Since it was a cooperative venture, Barbara contributed her amazing avocado, tomato, cilantro and scallion salad for a solid hit on the vegetable and flavors scales:

avocado tomato cilantro salad

Because of the saltiness of the main dish, I went with bubbly for the wine (beer was the alternative) and chose a Prosecco, which went nicely.

Prosecco tonight

 

Conclusions were that (1) the recipes taste as good as they look, (2) our broiler does an amazing job without any preheating (I was dubious that the carrots would cook through), and (3) cutting the mushrooms in larger pieces (less surface area) and shortening their soak in the marinade should make them less salty and more balanced in the final dish.

Some days it really pays to be Pure Vegan.  Thank you, Joseph Shuldiner!

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Not-So-Vegan Supper, Dal for Lunch

Last night Barbara was in the mood for fish, so I made supper featuring a small (3.5 oz.) salmon fillet.  To make things interesting, and to add a modicum of choice to the meal, I made a little menu, similar to what she gives our grandsons for breakfast when they sleep over.  Here is her completed form: Salmon dinner choices   The most satisfying and inventive part of the meal was the raspberry vinegar-shallot reduction sauce for the salmon.  I put a few tablespoons of a raspberry-infused vinegar in a small, nonstick sauté pan, added a chopped shallot, and simmered until the shallot was tender and the liquid almost all evaporated.  Then added a tablespoon of olive oil, salt and pepper, and warmed it again when the salmon was ready for the garnish. vinegar shallot reduction-09 vinegar shallot reduction-09-2   For me there is a strong association among these food memories: month of March, fresh salmon, and cabbage.  So next I pan roasted some sliced Napa cabbage until nicely caramelized, and I saved that as a base for the salmon, which itself was browned in a skillet, then finished in a 400º F. oven.  These were accompanied by steamed carrots and Yukon Gold potatoes, steamed, sliced, and finished with olive oil, parsley and salt. pan-roasted cabbage-09 salmon strip-09 salmon dinner plate-47   That made Barbara happy.  I was content with leftover stir fry from the previous night, supplemented with the remaining shallot concoction. …followed by Dal for lunch today  I’ve had a hankering again for Chana Dal, so after soaking a cupful of the dried dal overnight, I made it for lunch today.  Again, I used Mark Bittman’s article from a couple of years ago as my guide.  Julie Sahni’s tadka is a good model, so I sautéed two whole cloves in hot olive oil, added chopped garlic and serrano pepper, black mustard seeds, and less than 1/2 cup of Italian passato for the tomato.  This was stirred into the dal and served with two glasses of a superb Spanish Godello from Social Wines – 200 Cestos (thanks, John!).  Wholesome, delicious, ethnic, and vegan. stovetop-08 tadka-08 dal with tadka stirred in-09 200 Cestos-40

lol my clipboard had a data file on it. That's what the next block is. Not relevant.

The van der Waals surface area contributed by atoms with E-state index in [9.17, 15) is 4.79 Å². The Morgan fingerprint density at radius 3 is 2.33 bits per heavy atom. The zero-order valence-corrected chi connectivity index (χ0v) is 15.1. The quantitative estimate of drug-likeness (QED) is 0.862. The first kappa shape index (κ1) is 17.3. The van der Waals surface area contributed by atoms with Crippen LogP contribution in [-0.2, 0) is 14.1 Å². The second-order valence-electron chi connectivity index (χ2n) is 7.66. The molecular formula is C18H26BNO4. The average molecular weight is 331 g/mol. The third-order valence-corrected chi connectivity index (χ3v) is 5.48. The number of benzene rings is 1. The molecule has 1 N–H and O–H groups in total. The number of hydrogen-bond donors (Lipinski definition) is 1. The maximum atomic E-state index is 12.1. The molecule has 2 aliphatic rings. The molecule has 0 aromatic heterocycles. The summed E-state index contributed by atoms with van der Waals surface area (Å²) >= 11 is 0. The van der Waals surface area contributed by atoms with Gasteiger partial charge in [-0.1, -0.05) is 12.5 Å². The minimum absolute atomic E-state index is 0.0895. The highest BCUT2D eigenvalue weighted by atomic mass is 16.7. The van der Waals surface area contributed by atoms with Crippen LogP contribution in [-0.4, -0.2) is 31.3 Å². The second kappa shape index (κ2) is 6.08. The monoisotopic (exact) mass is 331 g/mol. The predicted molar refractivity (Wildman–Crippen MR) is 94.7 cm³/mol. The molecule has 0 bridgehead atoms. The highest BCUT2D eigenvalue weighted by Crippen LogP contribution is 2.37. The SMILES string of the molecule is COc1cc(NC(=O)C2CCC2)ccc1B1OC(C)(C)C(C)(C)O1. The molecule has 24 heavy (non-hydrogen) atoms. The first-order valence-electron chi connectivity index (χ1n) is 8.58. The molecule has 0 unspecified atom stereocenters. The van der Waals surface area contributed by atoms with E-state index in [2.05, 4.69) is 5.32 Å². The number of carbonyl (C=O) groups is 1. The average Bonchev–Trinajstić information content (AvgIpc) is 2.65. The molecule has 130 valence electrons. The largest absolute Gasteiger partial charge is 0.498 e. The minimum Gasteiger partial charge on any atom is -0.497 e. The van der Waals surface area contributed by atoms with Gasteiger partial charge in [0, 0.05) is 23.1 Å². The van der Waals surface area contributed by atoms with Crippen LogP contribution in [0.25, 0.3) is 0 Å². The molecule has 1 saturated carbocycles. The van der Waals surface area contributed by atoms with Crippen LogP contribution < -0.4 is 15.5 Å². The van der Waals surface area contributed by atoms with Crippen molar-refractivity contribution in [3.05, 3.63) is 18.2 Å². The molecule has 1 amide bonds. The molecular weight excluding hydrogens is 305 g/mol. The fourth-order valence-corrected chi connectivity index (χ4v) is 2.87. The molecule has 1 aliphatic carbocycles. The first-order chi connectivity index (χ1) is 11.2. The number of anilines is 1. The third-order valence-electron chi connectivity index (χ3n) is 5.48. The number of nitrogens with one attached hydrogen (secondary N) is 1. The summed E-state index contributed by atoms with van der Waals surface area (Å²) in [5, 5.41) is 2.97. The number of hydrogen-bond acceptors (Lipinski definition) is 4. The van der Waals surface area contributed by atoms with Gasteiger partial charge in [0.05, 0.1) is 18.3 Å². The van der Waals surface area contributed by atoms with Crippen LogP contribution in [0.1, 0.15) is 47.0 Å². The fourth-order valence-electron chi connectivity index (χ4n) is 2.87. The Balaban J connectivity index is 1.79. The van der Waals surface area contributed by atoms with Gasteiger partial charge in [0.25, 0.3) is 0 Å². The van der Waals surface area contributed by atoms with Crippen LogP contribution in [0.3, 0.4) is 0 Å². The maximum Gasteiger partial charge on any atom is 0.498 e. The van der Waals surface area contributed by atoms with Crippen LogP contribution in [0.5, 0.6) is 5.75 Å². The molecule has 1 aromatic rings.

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Farewell, March

A heavy teaching schedule and a very bad cold knocked me off the blogging airways for most of this month.  To tell you the truth, March has never been my favorite month — or even close to it.  So I bid it farewell and provide you some glimpses of food highlights, what few there were.

Asparagus with Pine Nuts and Roasted Wild Mushrooms

asparagus mushrooms and pine nuts-19

Light Supper at Taberna de Haro — Setas a la Plancha and Pisto Manchego

supper at Taberna de Haro-53

Leftovers for Lunch

leftovers for lunch-16

Bean Crema and Tomato Soup,

Zucchini, Shitake and Ginger Risotto

soup and risotto on stove-22 zucchini mushrooms sofrito-59

Today’s Lunch:  My Own Pan-Roasted Walnut Levain Bread, with Greek Roasted Red Peppers, Cashew Cheese, Amfisa Olives, and a fine, old Brunello

walnut levain = bread & wine-22 walnut levain red pepper and cashew cheese-09-2 open face luscious-11 Brunello-14